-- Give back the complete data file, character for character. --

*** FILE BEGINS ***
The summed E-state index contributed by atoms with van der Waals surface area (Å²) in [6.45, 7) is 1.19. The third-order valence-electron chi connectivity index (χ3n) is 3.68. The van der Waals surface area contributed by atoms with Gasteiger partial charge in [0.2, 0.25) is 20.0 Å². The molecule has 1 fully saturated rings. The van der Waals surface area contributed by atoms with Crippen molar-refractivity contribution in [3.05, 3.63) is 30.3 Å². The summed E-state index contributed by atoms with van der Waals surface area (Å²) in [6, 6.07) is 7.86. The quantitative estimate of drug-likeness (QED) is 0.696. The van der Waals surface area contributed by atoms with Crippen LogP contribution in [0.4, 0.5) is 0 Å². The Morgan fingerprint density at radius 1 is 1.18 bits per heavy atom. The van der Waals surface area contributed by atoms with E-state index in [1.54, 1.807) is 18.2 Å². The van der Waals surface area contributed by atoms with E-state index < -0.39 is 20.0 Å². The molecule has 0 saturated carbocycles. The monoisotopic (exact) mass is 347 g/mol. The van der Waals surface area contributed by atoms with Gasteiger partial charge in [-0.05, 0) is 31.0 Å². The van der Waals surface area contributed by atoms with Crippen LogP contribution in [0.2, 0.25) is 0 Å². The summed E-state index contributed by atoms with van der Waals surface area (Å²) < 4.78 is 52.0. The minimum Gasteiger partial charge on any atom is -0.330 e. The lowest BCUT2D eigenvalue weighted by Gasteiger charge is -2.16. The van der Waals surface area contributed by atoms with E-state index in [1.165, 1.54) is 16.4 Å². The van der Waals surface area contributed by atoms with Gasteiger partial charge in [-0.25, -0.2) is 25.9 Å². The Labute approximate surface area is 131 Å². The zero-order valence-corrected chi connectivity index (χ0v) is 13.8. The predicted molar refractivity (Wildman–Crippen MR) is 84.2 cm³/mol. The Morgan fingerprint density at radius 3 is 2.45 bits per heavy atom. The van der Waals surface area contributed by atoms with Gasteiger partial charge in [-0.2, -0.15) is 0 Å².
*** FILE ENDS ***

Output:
The summed E-state index contributed by atoms with van der Waals surface area (Å²) in [6.45, 7) is 1.19. The third-order valence-electron chi connectivity index (χ3n) is 3.68. The van der Waals surface area contributed by atoms with Gasteiger partial charge in [0.2, 0.25) is 20.0 Å². The molecule has 1 fully saturated rings. The van der Waals surface area contributed by atoms with Crippen molar-refractivity contribution in [3.05, 3.63) is 30.3 Å². The summed E-state index contributed by atoms with van der Waals surface area (Å²) in [6, 6.07) is 7.86. The quantitative estimate of drug-likeness (QED) is 0.696. The van der Waals surface area contributed by atoms with Crippen LogP contribution in [0.4, 0.5) is 0 Å². The Morgan fingerprint density at radius 1 is 1.18 bits per heavy atom. The van der Waals surface area contributed by atoms with E-state index in [1.54, 1.807) is 18.2 Å². The van der Waals surface area contributed by atoms with E-state index < -0.39 is 20.0 Å². The molecule has 0 saturated carbocycles. The monoisotopic (exact) mass is 347 g/mol. The van der Waals surface area contributed by atoms with Gasteiger partial charge in [-0.05, 0) is 31.0 Å². The van der Waals surface area contributed by atoms with Crippen LogP contribution in [0.2, 0.25) is 0 Å². The summed E-state index contributed by atoms with van der Waals surface area (Å²) < 4.78 is 52.0. The minimum Gasteiger partial charge on any atom is -0.330 e. The lowest BCUT2D eigenvalue weighted by Gasteiger charge is -2.16. The van der Waals surface area contributed by atoms with E-state index in [1.165, 1.54) is 16.4 Å². The van der Waals surface area contributed by atoms with Gasteiger partial charge in [-0.25, -0.2) is 25.9 Å². The Labute approximate surface area is 131 Å². The zero-order valence-corrected chi connectivity index (χ0v) is 13.8. The predicted molar refractivity (Wildman–Crippen MR) is 84.2 cm³/mol. The Morgan fingerprint density at radius 3 is 2.45 bits per heavy atom. The van der Waals surface area contributed by atoms with Gasteiger partial charge in [-0.2, -0.15) is 0 Å².